And that wraps it up, giving us an elegant method for a server to report back to its clients while jobs are in progress.

The complete source code for this project is on GitHub, and includes an example of how you can neatly handle the cancellation of jobs too.

Look below for some great SignalR resources from Safari Books Online.

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Safari Books Online has the content you need

SignalR: Real-time Application Development is a hands-on, step-by-step guide that will take you from the basics of SignalR to more advanced techniques, such as making your application cloud ready and making it scalable. If you want your applications to be enterprise grade then SignalR, together with this book, is the answer.
ASP.NET MVC 4 Mobile App Development helps you to develop next generation applications, while guiding you to deal with the constraints the mobile web places on application development. By the end of the book, you will be well versed with all the aspects of mobile app development. This book also contains a good section on SignalR.
Real World Windows 8 Development is for .NET developers wanting to utilize their existing skills in XAML and C# towards building a Windows 8 application. On the fence about how your C# and .NET skills apply in the new WinRT world? Have a dream application idea that you slowly want to build up? This book is for you. Be sure to also look at the Signal R sections.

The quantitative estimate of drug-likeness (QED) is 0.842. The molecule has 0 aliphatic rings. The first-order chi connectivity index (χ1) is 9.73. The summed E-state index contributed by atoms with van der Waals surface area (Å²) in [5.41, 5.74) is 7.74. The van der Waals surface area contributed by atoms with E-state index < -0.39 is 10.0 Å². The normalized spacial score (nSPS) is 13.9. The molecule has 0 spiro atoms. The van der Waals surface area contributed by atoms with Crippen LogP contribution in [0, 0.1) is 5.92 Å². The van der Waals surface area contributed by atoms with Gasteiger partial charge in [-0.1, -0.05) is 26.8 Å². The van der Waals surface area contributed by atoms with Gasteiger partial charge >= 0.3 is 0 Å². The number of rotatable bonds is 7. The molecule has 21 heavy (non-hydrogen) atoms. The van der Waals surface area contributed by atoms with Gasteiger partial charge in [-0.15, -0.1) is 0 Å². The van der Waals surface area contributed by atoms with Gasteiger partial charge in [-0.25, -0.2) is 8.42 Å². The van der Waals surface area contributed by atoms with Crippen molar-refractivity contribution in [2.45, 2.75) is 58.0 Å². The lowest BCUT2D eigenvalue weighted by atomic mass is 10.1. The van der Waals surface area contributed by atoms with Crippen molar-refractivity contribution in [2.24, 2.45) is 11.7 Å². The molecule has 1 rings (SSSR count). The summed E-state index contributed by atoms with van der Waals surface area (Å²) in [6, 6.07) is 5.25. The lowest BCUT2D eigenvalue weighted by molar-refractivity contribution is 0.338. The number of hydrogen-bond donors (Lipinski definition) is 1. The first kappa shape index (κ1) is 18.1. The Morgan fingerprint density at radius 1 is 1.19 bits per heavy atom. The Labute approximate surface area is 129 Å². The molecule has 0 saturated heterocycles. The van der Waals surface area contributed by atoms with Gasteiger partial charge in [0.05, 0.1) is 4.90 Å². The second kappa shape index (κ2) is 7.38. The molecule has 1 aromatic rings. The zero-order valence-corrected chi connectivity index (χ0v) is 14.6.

Tags: Ajax, Microsoft, open source, server side, SignalR, web pages,

One Response to “Reporting Server-Side Progress to Web Pages with SignalR”

  1. Vincent

    Your code on Github is excellent. There are many progress bar examples online, but none that show the progress for a long running MVC task using a controller and Bootstrap. Thanks very much.

    The cancel is feature is unique (based on about 6 hours of searching for a usable MVC progress bar online).

    The only suggestion I would make would be to add status messages back to the user, eg “Beginning step 1, Beginning step 2, etc” See for example: (Nice bit of code as well, but not MVC)